power, and permanence ol art.
One gem is Marcel Duchamp's _ Museum in a Suitcase, which contains 3 83 miniature reproductions at his work. ; By packing doll’s house size versions oi ' his pivotal works of art- like the infamous ready-made urinal and bottle rack— alongside his moustachioed Mona Lisa and Large Glass, he challenges the conventions of museums and the value given to art. In the same vein, Patrick Neu mocks monumental sculptures ol heroic men astride great steeds by placing a crushineg heavy chunk of lead atop two tiny model horsemen. The importance ol the artist is lurlher questioned by the impermanence ol Petra Werle’s insect-sized sculpture made at dough.
Gillies Ghez creates the ironic l illusion at a spy movie by staging two , lilm sets in a double-laced box. The | viewer is manipulated: lrom one side
L‘Allaire Ciceron by Gilles Ghez
we witness Ciceron spying and from the otherthe espied. Michael Sauer similarly shrinks his message into small boxes. Most ettective are the twelve boxes lashioned into cell-like rooms containing a table, book and
5 bed. Throughout the series, Sauer ; introduces miniscule changes, challenging the viewer to spot the
ditterences. Georges Touziens teases lurlher by inventing an elaborate,
, dilettante Journal de Voyage on 50
prestigious hotel Ietterheads. Philippe
‘ Favier presents microcosms in timid collage, and Marcel Broodlhaers an i alternative atlas which portrays all
countries as unitorm in size and alphabetically ordered. Curiouser and curiouser. . . this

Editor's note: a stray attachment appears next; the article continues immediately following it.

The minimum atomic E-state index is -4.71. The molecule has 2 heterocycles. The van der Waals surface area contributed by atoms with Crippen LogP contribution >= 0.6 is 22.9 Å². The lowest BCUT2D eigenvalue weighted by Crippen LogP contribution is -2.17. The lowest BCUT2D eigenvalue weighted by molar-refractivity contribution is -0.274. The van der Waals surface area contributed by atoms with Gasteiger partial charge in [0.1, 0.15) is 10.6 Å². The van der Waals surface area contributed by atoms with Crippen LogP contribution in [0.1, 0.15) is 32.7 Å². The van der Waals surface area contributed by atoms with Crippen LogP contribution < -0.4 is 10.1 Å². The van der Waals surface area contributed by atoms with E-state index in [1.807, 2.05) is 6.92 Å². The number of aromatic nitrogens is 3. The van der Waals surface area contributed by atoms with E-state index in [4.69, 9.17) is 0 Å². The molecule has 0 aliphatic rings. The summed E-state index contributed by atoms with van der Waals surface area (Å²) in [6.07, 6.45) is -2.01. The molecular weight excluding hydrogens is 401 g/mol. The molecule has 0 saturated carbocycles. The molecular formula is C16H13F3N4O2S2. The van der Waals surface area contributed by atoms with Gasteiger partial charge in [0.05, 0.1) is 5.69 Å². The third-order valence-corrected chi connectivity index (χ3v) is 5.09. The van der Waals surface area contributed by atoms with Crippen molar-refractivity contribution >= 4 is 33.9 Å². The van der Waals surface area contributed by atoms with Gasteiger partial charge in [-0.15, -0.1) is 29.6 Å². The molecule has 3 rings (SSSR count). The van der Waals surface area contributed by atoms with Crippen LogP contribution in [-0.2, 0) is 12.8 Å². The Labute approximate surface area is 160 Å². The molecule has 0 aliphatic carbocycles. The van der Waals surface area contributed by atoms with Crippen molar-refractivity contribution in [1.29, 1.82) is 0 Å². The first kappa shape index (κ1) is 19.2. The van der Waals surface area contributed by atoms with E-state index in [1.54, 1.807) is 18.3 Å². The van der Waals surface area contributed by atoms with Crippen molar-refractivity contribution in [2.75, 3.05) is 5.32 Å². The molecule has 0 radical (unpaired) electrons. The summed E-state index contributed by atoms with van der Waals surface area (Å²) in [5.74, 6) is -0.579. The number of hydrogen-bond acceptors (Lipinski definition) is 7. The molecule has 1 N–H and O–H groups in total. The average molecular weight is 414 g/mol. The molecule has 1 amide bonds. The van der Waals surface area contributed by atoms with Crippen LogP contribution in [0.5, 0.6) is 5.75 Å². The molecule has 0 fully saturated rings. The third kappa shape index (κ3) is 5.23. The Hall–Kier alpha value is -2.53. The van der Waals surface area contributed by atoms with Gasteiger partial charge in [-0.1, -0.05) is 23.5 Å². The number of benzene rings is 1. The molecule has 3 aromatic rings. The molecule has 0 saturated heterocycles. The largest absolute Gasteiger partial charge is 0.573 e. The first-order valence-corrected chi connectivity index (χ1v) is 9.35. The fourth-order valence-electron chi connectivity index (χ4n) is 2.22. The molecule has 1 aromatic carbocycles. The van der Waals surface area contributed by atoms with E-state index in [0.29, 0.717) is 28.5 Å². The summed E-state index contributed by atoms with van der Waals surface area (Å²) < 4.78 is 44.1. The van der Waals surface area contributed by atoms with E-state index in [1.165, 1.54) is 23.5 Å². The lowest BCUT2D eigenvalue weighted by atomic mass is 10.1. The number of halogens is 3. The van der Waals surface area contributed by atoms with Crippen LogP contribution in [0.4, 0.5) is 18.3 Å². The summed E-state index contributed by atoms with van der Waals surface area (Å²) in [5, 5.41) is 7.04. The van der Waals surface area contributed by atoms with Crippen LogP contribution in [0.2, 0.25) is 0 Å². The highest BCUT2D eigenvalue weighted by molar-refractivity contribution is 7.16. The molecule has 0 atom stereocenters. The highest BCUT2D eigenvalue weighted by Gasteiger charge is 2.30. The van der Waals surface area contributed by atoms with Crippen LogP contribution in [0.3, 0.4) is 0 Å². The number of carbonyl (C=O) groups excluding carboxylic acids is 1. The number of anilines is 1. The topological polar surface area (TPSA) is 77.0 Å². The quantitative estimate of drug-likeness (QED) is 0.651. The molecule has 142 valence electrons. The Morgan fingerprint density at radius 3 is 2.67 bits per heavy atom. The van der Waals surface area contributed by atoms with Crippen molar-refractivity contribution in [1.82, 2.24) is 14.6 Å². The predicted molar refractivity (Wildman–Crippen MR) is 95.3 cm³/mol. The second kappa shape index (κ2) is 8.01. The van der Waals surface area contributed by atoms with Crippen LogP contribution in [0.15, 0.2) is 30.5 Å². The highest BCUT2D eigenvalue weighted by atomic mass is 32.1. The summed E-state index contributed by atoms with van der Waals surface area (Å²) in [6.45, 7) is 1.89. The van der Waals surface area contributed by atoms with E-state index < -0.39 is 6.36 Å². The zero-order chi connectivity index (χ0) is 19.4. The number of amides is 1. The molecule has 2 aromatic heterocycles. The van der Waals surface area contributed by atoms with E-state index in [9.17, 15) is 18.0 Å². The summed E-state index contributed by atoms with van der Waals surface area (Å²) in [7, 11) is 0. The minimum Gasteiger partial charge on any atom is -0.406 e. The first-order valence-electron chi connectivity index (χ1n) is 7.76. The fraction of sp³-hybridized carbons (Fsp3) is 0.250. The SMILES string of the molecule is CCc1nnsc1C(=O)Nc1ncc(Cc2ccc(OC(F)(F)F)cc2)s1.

. experimental exhibition scotls at the
visual statements we expect in a gallery. (Sarah Knox)
Démesures is at the French Institute, Edinburgh, until Sat 22 Feb
I As we go to press. Pat Lally. Leader of Glasgow City Council. is announcing details of ‘a major visual arts event which will be staged in the city as part of a Century of the Visual Arts 1896—1996. The project seems to have been mooted as somethingofa recompense in the wake of the rejection ofGlasgow's submission for Visual Arts City 1996— the Arts Council acknowledged it to be the best proposal. but nonetheless conferred the accolade on the artistically-deprived north-east of England. Some are sayingthat Lally‘s plan. whatever it is. can only be a poor consolation prize. Others are concerned and stupefied to learn that we have only four years left of a ‘Century of Visual Arts‘ that no one ever told us had started. Does this mean there will be no more visual arts after I996? I think we should be told.
I Ancient and Modern William ligglcston (Jonathan (.‘ape . £35). Widely regarded as the first artist to ‘legitimise' colour photography. Eggleton shocked the art world with the vibrancy of his images in his 1976 exhibition at New York's Museum of Modern Art and continued to draw attention for his thoroughly idiosyncratic photographs of the American South. w here he was born. More recently. his show The Democratic Forest was described by The New York Times as the first masterpiece of colour photography. This fantastically opulent retrospective. with a short biographical introduction by Mark llolborn . draws on every stage of Iiggleston's career. in the USA and abroad. and is published to coincide with an exhibition ofthe photographer's work at the Barbican Art Centre. London.
The List 14 — 27 February 1992 51